Anonymous said…
The only people I see that love this show is TV Critics.
Magnolia said…
I love this show, and I'm not a TV critic.

Great post! I especially loved the traditional practical jokes that Gloria and Manny introduced.
Unknown said…
I'm not a critic as well and I watch this show every week. It's one of the few shows I'll even watch "live" and not on DVR.

Their Christmas episode was spot on and in line with the rest of the episodes. I'll be adding this one to me Christmas TV faves.

Popular posts from this blog

Have a Burning Question for Team Darlton, Matthew Fox, Evangeline Lilly, or Michael Emerson?

Lost fans: you don't have to make your way to the island via Ajira Airways in order to ask a question of the creative team or the series' stars. Televisionary is taking questions from fans to put to Lost 's executive producers/showrunners Damon Lindelof and Carlton Cuse and stars Matthew Fox ("Jack Shephard"), Evangeline Lilly ("Kate Austen"), and Michael Emerson ("Benjamin Linus") for a series of on-camera interviews taking place this weekend. If you have a specific question for any of the above producers or actors from Lost , please leave it in the comments section below . I'll be accepting questions until midnight PT tonight and, while I can't promise I'll be able to ask any specific inquiry due to the brevity of these on-camera interviews, I am looking for some insightful and thought-provoking questions to add to the mix. So who knows: your burning question might get asked after all.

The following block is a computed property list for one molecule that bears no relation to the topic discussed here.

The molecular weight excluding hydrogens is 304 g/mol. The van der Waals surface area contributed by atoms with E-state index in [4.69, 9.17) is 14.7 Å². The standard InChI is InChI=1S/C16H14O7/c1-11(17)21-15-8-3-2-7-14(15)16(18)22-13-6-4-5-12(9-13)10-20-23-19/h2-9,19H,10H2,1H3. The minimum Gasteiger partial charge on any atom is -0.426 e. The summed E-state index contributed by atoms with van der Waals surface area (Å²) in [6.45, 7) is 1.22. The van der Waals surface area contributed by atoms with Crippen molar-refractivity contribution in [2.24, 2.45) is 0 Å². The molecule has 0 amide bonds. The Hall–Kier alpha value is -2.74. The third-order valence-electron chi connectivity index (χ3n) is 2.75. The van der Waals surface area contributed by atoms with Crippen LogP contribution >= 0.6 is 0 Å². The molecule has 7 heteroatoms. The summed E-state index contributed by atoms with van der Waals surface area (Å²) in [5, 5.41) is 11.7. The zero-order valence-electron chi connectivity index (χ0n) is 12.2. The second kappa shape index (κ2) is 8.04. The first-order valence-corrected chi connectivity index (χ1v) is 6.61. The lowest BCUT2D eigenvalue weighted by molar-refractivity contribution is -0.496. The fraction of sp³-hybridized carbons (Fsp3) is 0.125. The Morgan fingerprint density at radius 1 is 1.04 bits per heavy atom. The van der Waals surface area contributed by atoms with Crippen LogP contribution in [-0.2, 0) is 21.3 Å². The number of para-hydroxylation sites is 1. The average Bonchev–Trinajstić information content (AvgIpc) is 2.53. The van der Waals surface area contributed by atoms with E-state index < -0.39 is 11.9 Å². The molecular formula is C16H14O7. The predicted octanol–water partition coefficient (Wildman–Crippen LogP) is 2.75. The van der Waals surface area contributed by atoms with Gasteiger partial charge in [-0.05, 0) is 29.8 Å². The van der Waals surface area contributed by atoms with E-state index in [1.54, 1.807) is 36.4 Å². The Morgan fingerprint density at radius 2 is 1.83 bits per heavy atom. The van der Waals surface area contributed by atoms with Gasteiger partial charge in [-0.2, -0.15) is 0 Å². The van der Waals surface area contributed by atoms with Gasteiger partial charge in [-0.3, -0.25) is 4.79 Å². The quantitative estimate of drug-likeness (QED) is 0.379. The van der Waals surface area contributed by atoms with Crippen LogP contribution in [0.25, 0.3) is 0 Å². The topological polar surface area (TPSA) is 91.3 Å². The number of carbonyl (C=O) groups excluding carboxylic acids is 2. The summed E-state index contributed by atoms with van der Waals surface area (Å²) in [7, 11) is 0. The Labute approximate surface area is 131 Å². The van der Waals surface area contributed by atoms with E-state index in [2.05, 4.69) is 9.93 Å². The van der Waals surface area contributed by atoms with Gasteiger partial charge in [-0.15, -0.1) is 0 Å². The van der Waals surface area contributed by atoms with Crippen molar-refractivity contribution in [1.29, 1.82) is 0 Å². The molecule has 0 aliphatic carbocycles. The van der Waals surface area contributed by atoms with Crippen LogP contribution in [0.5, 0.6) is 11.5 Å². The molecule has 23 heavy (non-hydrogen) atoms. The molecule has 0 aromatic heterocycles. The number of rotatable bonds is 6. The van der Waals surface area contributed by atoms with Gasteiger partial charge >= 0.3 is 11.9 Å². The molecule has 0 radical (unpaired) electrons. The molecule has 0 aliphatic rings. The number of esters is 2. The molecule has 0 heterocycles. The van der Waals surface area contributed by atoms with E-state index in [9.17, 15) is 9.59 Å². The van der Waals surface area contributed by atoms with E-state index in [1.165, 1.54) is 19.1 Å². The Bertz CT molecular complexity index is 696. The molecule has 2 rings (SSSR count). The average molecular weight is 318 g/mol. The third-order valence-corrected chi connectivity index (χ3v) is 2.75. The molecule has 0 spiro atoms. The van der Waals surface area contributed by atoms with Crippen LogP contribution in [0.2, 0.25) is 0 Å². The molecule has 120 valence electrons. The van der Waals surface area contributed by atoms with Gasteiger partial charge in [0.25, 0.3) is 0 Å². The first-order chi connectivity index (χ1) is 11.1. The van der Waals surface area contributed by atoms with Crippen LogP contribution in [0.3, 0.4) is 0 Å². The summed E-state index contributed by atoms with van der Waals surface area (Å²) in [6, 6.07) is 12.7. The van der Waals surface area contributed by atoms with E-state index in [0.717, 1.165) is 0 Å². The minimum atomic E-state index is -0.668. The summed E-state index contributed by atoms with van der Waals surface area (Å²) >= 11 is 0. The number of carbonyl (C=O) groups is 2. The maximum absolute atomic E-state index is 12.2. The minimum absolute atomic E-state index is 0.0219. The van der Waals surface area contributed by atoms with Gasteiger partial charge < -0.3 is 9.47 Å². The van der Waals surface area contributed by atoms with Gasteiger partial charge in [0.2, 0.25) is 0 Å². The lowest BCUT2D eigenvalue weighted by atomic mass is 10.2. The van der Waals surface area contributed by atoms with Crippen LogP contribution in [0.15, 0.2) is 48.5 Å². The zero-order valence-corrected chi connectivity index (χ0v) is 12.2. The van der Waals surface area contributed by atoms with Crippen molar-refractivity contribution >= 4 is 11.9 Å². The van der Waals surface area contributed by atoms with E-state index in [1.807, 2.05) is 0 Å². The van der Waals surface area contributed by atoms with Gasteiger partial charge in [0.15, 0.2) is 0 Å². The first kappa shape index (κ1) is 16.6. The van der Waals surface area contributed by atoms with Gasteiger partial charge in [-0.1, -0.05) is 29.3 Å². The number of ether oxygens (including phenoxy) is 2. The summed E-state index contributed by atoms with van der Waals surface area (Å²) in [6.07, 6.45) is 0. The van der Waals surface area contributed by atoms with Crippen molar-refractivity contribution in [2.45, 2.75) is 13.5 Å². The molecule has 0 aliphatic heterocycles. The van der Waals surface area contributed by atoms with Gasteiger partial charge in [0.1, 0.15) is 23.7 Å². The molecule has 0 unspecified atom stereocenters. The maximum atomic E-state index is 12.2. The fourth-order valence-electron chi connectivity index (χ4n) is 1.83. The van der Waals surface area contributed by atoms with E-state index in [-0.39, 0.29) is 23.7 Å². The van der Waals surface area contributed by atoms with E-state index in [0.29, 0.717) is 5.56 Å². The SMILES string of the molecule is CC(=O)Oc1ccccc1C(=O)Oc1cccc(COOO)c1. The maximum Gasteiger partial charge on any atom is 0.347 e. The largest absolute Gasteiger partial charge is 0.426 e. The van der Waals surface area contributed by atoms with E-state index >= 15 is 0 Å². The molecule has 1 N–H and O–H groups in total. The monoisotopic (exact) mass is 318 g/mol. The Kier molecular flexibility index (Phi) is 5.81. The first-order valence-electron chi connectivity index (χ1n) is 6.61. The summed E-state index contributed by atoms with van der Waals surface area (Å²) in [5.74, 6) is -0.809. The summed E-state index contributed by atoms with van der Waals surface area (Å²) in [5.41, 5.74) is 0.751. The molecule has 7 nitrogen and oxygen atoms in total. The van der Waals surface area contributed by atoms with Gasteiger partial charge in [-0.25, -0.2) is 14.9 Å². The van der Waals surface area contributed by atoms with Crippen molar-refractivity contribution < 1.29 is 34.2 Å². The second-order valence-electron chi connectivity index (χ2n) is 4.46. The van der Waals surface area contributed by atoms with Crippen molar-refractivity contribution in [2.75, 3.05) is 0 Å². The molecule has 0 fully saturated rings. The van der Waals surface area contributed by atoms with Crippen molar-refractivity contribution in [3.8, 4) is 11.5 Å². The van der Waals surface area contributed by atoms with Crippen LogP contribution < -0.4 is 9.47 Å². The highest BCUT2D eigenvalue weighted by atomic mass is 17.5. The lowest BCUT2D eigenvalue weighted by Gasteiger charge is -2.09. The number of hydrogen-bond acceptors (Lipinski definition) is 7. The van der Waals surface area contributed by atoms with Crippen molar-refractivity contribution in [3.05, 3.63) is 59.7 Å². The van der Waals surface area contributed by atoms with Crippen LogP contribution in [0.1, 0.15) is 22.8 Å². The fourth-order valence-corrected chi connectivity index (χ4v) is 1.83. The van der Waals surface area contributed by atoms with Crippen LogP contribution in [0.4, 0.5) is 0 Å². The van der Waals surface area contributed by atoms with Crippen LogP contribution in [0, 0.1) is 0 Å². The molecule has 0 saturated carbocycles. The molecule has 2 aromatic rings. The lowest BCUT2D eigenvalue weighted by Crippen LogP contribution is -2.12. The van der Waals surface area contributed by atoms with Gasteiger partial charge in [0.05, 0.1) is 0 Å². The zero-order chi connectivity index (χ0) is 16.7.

What's Done is Done: The Eternal Struggle Between Good and Evil on the Season Finale of "Lost"